American book publishers have forever been on the lookout for the next hot young thing. In a country built by people who shucked the old world in favor of a new one they got to make up on the fly, this hunger for newness — in books and just about everything else — was probably an inevitable strain of the national character. And it hasn’t been an entirely bad thing. A very cursory list of American writers who got published before they turned 25 includes Truman Capote, Michael Chabon, Bret Easton Ellis, Jonathan Safran Foer, Langston Hughes, Norman Mailer, Carson McCullers, Karen Russell, Gore Vidal, and David Foster Wallace. Not a single dog in that pack.
But for every hot young thing who went on to a long and venerable career, there are dozens, hundreds, who blazed briefly and then vanished. Moreover, publishing’s abiding obsession with fresh voices ignores a curious fact about our current literary scene: a startling number of the finest writers at work today are not twentysomethings; they’re eightysomethings. Yes, we’re witnessing the unlikely rise of the octogenarian hottie. (Fellow staff writer Sonya Chung explores and celebrates the work of later-in-life writers at our sister site, Bloom.) Here are sketches of a half-dozen members of this implausibly durable and prolific tribe.
At the age of 84, Gay Talese has just published his 14th work of non-fiction. As we have come to expect from one of our greatest living journalists, The Voyeur’s Motel is richly reported, elegantly written — and deeply disturbing. Above all, it’s a testament to the payoffs when a skilled reporter stays in for the long haul. Talese, who once wrote for and then wrote a book about our newspaper of record, calls himself “a man of record.” In bulging file cabinets in his subterranean bunker in New York City, he tucks away every scrap of research for possible use at a later date. He discards nothing because he understands that everything has the potential to become a story.
This obsessive collecting accounts for the existence of The Voyeur’s Motel. The titular character is Gerald Foos, who bought a motel near Denver in the 1960s for the express purpose of spying on his guests. He cut holes in the ceilings of several rooms, then installed fake vents that allowed him to climb into the attic and observe everything that happened in the rooms below. In 1980, Foos wrote an anonymous letter about his project to Talese, who was about to publish his best-seller about sex in America, Thy Neighbor’s Wife. “I did this purely out of my unlimited curiosity about people and not just as some deranged voyeur,” Foos wrote, adding, “I have logged an accurate record of the majority of the individuals that I have watched, and compiled interesting statistics on each…”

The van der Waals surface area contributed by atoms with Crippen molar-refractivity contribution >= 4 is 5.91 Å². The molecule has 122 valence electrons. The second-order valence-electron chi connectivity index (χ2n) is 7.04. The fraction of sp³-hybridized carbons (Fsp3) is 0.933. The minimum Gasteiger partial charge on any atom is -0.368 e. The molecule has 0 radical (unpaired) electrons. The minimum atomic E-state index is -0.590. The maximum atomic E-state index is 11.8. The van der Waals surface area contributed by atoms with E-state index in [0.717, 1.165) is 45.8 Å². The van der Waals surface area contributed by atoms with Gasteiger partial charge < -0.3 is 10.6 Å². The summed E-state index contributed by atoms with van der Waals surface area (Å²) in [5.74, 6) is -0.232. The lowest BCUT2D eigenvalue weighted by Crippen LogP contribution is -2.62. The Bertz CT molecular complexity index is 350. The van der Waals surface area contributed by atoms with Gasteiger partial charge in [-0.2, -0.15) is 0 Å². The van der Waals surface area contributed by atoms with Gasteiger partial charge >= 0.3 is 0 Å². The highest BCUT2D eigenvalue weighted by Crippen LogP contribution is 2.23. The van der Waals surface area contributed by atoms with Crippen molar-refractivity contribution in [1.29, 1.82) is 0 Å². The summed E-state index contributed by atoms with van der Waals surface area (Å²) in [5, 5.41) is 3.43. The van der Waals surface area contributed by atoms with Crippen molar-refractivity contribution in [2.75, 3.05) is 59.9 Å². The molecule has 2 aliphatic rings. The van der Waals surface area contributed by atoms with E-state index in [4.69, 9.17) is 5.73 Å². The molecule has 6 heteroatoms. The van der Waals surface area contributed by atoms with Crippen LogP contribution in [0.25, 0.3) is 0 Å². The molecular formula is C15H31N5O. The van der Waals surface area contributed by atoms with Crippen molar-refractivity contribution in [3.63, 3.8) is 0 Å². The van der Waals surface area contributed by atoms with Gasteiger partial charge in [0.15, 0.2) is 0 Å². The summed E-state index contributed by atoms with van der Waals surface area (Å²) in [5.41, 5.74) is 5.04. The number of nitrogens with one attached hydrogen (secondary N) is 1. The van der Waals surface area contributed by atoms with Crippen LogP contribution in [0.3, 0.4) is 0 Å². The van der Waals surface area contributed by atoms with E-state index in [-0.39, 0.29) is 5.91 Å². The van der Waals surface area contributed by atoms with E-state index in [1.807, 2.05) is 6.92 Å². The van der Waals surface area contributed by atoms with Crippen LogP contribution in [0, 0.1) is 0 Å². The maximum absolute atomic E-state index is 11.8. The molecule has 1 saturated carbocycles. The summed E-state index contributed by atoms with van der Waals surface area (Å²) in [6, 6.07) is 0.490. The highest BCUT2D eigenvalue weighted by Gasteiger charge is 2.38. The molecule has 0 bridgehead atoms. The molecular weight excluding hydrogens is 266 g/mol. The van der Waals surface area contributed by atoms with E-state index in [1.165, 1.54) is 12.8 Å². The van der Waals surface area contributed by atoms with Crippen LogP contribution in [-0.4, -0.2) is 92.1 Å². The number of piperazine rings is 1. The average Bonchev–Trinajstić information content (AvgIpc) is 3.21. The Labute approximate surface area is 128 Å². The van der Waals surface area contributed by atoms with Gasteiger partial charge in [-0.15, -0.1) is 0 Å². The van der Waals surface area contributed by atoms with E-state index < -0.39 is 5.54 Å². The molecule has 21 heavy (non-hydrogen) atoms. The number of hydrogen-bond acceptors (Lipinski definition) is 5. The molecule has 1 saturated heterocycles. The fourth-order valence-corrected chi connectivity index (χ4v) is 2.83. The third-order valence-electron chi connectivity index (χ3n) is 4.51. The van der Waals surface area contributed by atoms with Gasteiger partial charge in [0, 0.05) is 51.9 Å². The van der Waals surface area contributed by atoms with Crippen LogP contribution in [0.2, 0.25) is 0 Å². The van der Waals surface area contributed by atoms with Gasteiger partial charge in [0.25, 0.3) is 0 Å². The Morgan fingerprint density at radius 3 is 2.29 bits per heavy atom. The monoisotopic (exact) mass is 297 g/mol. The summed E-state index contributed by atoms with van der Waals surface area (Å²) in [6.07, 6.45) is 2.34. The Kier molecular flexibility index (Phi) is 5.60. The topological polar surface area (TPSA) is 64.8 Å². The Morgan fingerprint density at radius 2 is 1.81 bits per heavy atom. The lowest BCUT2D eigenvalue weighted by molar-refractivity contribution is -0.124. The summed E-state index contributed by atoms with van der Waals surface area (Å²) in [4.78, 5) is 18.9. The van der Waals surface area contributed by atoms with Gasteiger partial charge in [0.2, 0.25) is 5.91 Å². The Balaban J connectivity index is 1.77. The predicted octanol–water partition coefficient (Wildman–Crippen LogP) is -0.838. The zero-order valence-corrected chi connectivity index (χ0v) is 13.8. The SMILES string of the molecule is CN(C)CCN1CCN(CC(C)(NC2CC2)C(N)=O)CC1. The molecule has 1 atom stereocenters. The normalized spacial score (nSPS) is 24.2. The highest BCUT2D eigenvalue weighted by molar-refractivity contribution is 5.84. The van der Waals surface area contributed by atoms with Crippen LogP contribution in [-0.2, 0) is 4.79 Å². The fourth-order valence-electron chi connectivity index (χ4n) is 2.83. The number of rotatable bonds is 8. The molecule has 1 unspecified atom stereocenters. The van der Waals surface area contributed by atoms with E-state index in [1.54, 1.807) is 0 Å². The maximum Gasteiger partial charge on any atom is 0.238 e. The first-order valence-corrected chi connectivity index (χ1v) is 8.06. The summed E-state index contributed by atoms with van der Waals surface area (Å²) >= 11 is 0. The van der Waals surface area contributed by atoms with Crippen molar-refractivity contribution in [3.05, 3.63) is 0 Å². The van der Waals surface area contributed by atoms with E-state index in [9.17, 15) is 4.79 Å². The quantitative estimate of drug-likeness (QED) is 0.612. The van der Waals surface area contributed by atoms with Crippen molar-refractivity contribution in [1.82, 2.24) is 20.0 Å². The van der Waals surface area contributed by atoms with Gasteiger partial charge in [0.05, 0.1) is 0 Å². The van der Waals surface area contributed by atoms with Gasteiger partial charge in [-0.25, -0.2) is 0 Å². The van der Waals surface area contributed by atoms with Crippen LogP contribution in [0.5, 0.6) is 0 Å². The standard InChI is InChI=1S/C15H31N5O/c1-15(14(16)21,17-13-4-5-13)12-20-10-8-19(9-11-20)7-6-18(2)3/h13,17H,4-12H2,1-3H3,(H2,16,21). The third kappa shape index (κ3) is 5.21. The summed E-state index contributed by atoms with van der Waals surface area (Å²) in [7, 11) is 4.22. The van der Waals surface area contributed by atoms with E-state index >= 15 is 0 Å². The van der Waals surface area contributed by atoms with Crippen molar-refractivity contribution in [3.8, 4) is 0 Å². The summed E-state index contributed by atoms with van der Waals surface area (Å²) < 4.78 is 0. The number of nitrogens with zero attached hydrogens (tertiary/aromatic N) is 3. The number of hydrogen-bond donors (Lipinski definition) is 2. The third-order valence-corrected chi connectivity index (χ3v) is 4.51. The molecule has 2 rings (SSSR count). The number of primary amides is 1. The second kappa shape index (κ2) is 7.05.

Intrigued, Talese eventually visited the Manor House Motel and accompanied Foos into his attic observatory for several voyeuristic sessions. But since Foos was not willing to reveal his identity — and since Talese insists on using real names — the notes went into Talese’s file cabinets, along with the copious journal entries Foos began to send. Foos insisted that his retrofitted motel was not the lair of “some pervert or Peeping Tom,” but rather “the finest laboratory in the world for observing people in their natural state.” He saw himself as a “pioneering sex researcher” in a league with Masters and Johnson.
Foos’s journals chronicled every imaginable kind of participant in every imaginable scenario: sex between happily and unhappily married couples, group sex, swingers, cross-dressers, a nun, drug dealers, prostitutes, con artists, wounded Vietnam veterans, and one guy who had sex with a teddy bear. Foos even witnessed a murder. But since the voyeur remained unwilling to go on the record, Talese filed away the journal entries and eventually forgot about Gerald Foos.
Then in 2013 — 33 years after he first wrote to Talese, and several years after he sold his two motels — Foos called Talese to announce that he was finally willing to go public with his story. Talese was ready. He had everything he needed in chronological order in his file cabinets, including the fact that the voyeur’s experiment became a long slide into misanthropy. After decades of peeping, Foos concluded: “People are basically dishonest and unclean; they cheat and lie and are motivated by self-interest. They are part of a fantasy world of exaggerators, game players, tricksters, intriguers, thieves, and people in private who are never what they portray themselves as being in public.”